Platform 10: Live Feed by Pentagram27 April,2018
Opinion by Richard Baird
Platform 10 is the latest edition of the Harvard University Graduate School of Design’s annual abstract of student work, events, lectures and exhibitions. Under the theme “Live Feed” and inspired by social media feeds, Pentagram’s Natasha Jen and team have collated and formalised the 2016-2017 school year, in reverse chronological order, presenting this as a timeline of images drawn from a crowd-sourced database of 117,518 files. The pages of Platform 10 are bound by a French fold, giving the book the quality of a single continuous stream of paper, which is augmented by the sequencing and cropping of images, and the way that these occasionally disappear into the crease.
In the order and arrangement of images Platform 10: Live Feed brings to light the fluidity between place, production and people and, in its physical construct and within the limitations of the printed format, in its intersection of social media feed and crowd-sourced digital files, comments on the commonalities of old and new media, that while there is an abundance and occasional excess to the digital world, this remains as curated and mediated as the enduring format of the printed book.
The above is largely subtext, the more immediate idea at play is time. This is expressed in the reverse chronological collation and presentation of images, and the impression of a single continuous stream of paper in fold and binding, emphasised by the cropping and full bleed of images. This latter detail goes on to create a beautiful surface across the depth of the book. Negative space and lines of colour build to create something that calls to mind a timeline, the compressed and abstracted overview you get on digital devices when you view by year, or the blocks of a calendar or flow chart. The intentionality of this is made acute by the clear top and bottom edges.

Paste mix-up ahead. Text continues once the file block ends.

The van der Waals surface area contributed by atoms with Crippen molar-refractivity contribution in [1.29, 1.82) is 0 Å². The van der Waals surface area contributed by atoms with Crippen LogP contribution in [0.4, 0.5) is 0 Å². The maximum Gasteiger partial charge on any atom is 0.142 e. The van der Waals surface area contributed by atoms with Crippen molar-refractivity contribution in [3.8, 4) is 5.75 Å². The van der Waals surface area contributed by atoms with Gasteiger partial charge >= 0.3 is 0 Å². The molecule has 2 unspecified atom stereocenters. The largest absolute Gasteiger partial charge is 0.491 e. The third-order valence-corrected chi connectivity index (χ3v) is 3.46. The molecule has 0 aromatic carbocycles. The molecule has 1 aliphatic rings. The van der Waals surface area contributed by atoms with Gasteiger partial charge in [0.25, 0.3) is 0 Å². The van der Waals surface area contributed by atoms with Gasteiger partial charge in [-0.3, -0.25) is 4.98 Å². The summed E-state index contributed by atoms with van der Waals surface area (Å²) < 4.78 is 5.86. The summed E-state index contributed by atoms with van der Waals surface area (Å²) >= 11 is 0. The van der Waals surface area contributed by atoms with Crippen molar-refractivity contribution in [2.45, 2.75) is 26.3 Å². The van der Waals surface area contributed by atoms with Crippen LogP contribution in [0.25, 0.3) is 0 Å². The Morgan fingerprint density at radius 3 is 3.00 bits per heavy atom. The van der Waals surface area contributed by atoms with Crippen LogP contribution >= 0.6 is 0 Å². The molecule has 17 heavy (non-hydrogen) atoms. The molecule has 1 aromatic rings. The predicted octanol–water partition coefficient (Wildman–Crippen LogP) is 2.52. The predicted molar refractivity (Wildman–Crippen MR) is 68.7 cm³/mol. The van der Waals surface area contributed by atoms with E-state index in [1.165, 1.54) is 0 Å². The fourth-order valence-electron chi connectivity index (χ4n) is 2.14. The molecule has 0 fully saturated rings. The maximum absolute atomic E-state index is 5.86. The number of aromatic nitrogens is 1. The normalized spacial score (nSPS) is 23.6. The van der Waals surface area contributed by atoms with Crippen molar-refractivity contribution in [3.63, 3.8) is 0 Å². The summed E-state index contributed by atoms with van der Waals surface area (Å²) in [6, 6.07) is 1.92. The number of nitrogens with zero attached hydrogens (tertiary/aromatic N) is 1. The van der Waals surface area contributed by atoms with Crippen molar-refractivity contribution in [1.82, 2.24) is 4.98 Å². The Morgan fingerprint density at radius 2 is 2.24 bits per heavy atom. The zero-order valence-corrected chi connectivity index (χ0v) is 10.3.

Layout is guided by a flexible grid system. The impression here is something close to college, a scrapbook of time and place, of immediacy, of as little design intervention as possible yet with a clear continuity of concept and in its execution that speaks of consideration not carelessness.
White space is a critical and essential component, not only elevating the colour, form and content of image but serving to visualise a moment in time when little happened. Time also becomes the tool for navigation, rather than traditional page numbering. This is a small detail but functions as a useful entry point into understanding the essential nature and conceptual foundation of the book, alongside naming, layout and image captions and text that end with a conventional chronology to create a loop.
Much of the content of the book brings to light the material experimentation of the Graduate School of Design. This materiality is explored in the division of content through substrate adjuncts and the continuity created in the fold and binding of paper but also its robustness.
Cover does a good job of alluding to interior experience in its arrangement of images, although avoids the specificity and content bias of choosing three image through a blur, instead, using the relationship between image, colour and space to create an eye-catching graphic expression, and a type treatment (style and placement) that speaks of documentation.
There is a lovely tension between a pleasing material construction and the made and college quality of its layout, and a layered conceptual rigour, one that plays with the non-material; digital resource, social media and the passage time. It moves from the literal and immediate to the subtle and nuanced, building to something thoughtful, in service of content and targeted at those sensitive to the potential and multiplicity of material visual communications. More work by Pentagram on BP&O.
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